Data Dump: The Centers for Medicare and Medicaid Services (CMS) has released data on the health care services delivered by individual physicians in 2012 and how much Medicare paid for these services. As of April 9, Medicare Part B Fee-For-Service data are available on more than 880,000 health care professionals across all 50 states and will include 6,000 types of services and procedures. Data is available in Excel by provider last name here. While your ACC is disappointed and troubled by the decision to publicize physician payment data without risk adjustment or description of the context, it is important to realize that patients may view these data as an opportunity to raise questions about the care they receive. The College encourages physicians to engage with patients about their care and provide additional perspective so that they may gain a fuller understanding of the context in which Medicare payments are made. This is also an opportunity to educate patients about clinical practice guidelines and appropriate use criteria that contribute to careful decision-making.
CA Imaging Legislation: Your ACC and the ACC California Chapter (CA-ACC) are working with cardiovascular specialist organizations, the California Medical Association and a broad range of stakeholders to defeat California Senate Bill 1215 (S.B 1215), which seeks to remove the in-office ancillary exception for advanced modality imaging and many other services performed outside cardiology. CA-ACC members are meeting personally with lawmakers to educate them on how SB 1215 will diminish patient care and a chapter-wide grassroots campaign is underway. In addition, Chapter leaders will speak in Sacramento on April 21 in opposition to the bill. We are carefully monitoring this legislation to ensure such sweeping prohibitions are not copied by other states.
Beyond the Patch: The “Protecting Access to Medicare Act of 2014” does more than delay the 24 percent Medicare physician payment cut stemming from the Sustainable Growth Rate (SGR) formula for yet another year. The law also delays ICD-10 implementation and includes a requirement for consultation with appropriate use criteria (AUC) and clinical decision support for advanced diagnostic imaging. Here are some more details:
- ICD-10: The law delays ICD-10 from Oct. 1, 2014 to as early as Oct. 1, 2015. Your ACC will closely follow what CMS and industry are saying going forward regarding what practices should do now for ICD-10. ACC will release additional information as soon as it becomes available.
- AUC: The law also includes development of an AUC program for certain advanced imaging services. This includes MRI, CT, nuclear medicine, and PET. The law directs CMS to specify applicable AUC by Nov. 15, 2015 and to specify qualified decision support mechanisms for use by ordering physicians by April 1, 2016. AUC reporting is required to begin Jan. 1, 2017. Low adherence ordering professionals face prior authorization requirements in 2020. Critical implementation details remain to be worked out by CMS. Your ACC will be engaged every step of the way to ensure that the use of AUC in Medicare works to improve patient care and creates the minimum possible burden for physicians.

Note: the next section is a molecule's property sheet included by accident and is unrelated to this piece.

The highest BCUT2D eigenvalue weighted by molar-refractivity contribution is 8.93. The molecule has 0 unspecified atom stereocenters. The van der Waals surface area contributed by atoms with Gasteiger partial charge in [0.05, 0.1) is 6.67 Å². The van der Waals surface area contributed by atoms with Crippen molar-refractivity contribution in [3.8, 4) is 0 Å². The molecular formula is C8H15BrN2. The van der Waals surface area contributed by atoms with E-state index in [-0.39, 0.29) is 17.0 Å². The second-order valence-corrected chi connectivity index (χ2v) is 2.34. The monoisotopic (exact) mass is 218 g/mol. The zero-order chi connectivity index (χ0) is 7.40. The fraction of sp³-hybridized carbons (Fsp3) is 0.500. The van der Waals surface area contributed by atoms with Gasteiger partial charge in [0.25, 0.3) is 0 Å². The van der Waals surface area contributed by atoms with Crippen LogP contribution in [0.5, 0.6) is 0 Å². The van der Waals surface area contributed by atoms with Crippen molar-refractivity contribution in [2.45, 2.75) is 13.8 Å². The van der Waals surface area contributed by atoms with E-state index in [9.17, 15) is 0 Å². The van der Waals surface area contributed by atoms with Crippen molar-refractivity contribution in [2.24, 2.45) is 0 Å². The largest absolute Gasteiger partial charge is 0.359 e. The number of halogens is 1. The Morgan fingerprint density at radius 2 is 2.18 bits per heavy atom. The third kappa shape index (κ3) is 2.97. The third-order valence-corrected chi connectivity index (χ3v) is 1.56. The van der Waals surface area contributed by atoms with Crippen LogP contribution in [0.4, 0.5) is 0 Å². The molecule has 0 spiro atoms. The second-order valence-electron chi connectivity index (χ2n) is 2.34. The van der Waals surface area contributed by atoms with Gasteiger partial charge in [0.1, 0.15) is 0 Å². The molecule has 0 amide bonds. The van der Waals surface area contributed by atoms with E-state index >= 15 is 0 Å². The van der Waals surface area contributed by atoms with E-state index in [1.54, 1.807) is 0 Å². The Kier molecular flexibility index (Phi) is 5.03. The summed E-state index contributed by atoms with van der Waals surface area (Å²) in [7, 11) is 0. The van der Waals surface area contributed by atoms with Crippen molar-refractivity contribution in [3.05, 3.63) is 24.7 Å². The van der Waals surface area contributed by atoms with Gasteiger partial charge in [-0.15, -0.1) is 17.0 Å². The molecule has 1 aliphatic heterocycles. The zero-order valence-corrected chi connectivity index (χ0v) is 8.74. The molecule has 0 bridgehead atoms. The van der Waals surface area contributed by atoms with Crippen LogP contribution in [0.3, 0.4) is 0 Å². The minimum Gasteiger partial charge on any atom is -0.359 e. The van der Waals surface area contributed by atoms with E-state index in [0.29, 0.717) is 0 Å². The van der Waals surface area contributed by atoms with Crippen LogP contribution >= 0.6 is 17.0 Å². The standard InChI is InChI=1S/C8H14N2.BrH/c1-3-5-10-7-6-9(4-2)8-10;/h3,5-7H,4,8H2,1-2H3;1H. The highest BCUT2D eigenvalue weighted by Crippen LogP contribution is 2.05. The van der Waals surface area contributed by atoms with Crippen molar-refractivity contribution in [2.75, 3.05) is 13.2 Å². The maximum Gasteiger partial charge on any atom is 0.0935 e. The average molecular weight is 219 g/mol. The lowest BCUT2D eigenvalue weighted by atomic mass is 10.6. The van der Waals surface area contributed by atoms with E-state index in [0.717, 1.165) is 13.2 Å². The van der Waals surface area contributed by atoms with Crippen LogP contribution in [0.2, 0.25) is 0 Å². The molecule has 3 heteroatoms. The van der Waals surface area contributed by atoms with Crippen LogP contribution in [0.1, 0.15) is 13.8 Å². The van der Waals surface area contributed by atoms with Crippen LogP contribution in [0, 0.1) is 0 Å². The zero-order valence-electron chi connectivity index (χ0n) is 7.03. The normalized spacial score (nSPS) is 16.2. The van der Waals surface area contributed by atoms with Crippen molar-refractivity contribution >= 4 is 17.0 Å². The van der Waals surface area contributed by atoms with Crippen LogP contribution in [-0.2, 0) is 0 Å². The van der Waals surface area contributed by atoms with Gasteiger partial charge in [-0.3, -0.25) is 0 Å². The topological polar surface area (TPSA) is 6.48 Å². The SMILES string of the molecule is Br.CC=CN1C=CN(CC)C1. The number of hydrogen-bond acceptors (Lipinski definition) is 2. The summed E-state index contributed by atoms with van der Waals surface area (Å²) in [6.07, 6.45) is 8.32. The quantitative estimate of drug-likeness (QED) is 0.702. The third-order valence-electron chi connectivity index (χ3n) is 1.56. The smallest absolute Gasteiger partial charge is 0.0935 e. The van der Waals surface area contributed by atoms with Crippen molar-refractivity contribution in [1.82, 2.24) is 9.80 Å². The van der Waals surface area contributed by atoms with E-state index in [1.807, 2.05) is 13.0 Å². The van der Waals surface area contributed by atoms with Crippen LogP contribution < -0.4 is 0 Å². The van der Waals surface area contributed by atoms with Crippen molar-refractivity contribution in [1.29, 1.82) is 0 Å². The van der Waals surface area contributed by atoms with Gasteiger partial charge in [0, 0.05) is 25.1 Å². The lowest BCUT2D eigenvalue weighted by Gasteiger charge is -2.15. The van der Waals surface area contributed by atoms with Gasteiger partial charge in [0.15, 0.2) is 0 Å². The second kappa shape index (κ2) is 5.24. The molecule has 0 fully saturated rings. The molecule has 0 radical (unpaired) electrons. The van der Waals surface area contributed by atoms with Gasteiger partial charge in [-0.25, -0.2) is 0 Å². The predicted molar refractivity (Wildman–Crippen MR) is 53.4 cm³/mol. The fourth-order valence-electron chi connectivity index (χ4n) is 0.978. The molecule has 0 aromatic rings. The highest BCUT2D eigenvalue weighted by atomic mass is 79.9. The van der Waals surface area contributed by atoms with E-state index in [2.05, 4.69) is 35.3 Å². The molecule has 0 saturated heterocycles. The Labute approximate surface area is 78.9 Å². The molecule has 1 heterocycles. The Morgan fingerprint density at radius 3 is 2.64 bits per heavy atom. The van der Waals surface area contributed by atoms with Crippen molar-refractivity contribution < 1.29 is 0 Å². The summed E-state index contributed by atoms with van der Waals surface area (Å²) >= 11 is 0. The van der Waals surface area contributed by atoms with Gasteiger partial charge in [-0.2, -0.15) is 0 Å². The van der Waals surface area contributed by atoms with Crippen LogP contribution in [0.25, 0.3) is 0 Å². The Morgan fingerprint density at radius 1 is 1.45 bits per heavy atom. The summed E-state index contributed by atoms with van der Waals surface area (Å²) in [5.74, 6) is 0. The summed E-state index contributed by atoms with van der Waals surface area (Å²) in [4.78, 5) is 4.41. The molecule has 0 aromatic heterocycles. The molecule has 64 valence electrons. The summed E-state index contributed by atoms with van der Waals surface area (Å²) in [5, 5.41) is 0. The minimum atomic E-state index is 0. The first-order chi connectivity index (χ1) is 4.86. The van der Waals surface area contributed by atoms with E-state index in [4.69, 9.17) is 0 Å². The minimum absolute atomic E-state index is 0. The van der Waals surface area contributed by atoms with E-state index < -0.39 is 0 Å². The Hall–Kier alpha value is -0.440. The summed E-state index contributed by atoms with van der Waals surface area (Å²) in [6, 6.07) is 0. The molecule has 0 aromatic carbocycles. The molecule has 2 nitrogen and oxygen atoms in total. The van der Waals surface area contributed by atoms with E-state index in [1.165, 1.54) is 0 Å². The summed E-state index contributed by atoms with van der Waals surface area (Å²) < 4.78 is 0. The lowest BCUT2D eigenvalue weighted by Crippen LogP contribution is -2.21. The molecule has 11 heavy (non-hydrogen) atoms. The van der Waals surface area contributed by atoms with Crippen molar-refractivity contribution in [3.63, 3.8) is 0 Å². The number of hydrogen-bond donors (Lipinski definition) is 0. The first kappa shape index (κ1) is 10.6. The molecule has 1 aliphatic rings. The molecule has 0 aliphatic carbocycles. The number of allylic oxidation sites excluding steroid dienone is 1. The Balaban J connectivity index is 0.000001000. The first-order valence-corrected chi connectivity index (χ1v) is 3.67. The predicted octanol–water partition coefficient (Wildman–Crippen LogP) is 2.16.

Your ACC is following these and other provisions closely and will work with members to understand and meet requirements as they are developed.
PQRS Group Registration Now Open: As of April 1, group practices can self-nominate and select the Group Practice Reporting Option (GPRO) web interface, registry reporting mechanism, or the CMS-calculated administrative claims reporting method for the 2014 PQRS reporting period. Practices already submitting data to the ACC's PINNACLE Registry can learn more about PQRS opportunities, here.
Coding Update: The American Medical Association has released its Category III CPT coding update. These updated codes have an effective date of Jan. 1, 2014 although they are not in the 2014 HCPCS book. Cardiovascular codes to note are the Category III codes for Transcatheter Mitral Valve Repair Percutaneous. Read more on the AMA website.
News You Can Use: The Food and Drug Administration (FDA) has approved the anticoagulant dabigatran (Pradaxa) "for the treatment of deep venous thrombosis (DVT) and pulmonary embolism (PE) in patients who have been treated with a parenteral anticoagulant for five to 10 days, and to reduce the risk of recurrent DVT and PE in patients who have been previously treated," according to a press release from Boehringer Ingelheim Pharmaceuticals, Inc. Read more.
A new research letter published in the Journal of the American Medical Association evaluates the evidentiary rationales used by specialty societies to create their Choosing Wisely Top 5 lists of things patients and physicians should know about certain procedures. Choosing Wisely is an initiative of the ABIM Foundation to help physicians and patients engage in conversations to reduce overuse of tests and procedures, and support physician efforts to help patients make smart and effective care choices. As of August 2013, 25 participating specialty societies, including the ACC, had produced one or more Top 5 lists containing a total of 135 services. "As Choosing Wisely continues to grow, clarity on the evidentiary justifications for the lists will be crucial for the overall credibility of the campaign," the authors write. Learn more about the efforts and download physician and patient resources.